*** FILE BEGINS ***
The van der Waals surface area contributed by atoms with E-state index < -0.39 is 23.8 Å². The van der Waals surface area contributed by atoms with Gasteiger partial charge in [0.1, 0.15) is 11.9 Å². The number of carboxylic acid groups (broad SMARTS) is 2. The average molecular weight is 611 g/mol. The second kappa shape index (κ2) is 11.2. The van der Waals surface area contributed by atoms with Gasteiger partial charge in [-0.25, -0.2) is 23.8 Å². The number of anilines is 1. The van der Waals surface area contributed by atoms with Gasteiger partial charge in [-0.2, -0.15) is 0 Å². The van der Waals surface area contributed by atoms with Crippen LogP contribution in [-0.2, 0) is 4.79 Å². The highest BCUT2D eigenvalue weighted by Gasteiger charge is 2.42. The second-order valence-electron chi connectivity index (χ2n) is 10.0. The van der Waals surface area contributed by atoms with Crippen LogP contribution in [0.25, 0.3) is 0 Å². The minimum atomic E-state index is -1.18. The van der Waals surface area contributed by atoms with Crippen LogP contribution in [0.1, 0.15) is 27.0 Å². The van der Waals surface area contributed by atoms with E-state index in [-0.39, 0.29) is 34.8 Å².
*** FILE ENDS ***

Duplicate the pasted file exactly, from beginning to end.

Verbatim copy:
The van der Waals surface area contributed by atoms with E-state index < -0.39 is 23.8 Å². The van der Waals surface area contributed by atoms with Gasteiger partial charge in [0.1, 0.15) is 11.9 Å². The number of carboxylic acid groups (broad SMARTS) is 2. The average molecular weight is 611 g/mol. The second kappa shape index (κ2) is 11.2. The van der Waals surface area contributed by atoms with Gasteiger partial charge in [-0.25, -0.2) is 23.8 Å². The number of anilines is 1. The van der Waals surface area contributed by atoms with Gasteiger partial charge in [-0.2, -0.15) is 0 Å². The van der Waals surface area contributed by atoms with Crippen LogP contribution in [-0.2, 0) is 4.79 Å². The highest BCUT2D eigenvalue weighted by Gasteiger charge is 2.42. The second-order valence-electron chi connectivity index (χ2n) is 10.0. The van der Waals surface area contributed by atoms with Crippen LogP contribution in [0.25, 0.3) is 0 Å². The minimum atomic E-state index is -1.18. The van der Waals surface area contributed by atoms with Crippen LogP contribution in [0.1, 0.15) is 27.0 Å². The van der Waals surface area contributed by atoms with E-state index in [-0.39, 0.29) is 34.8 Å².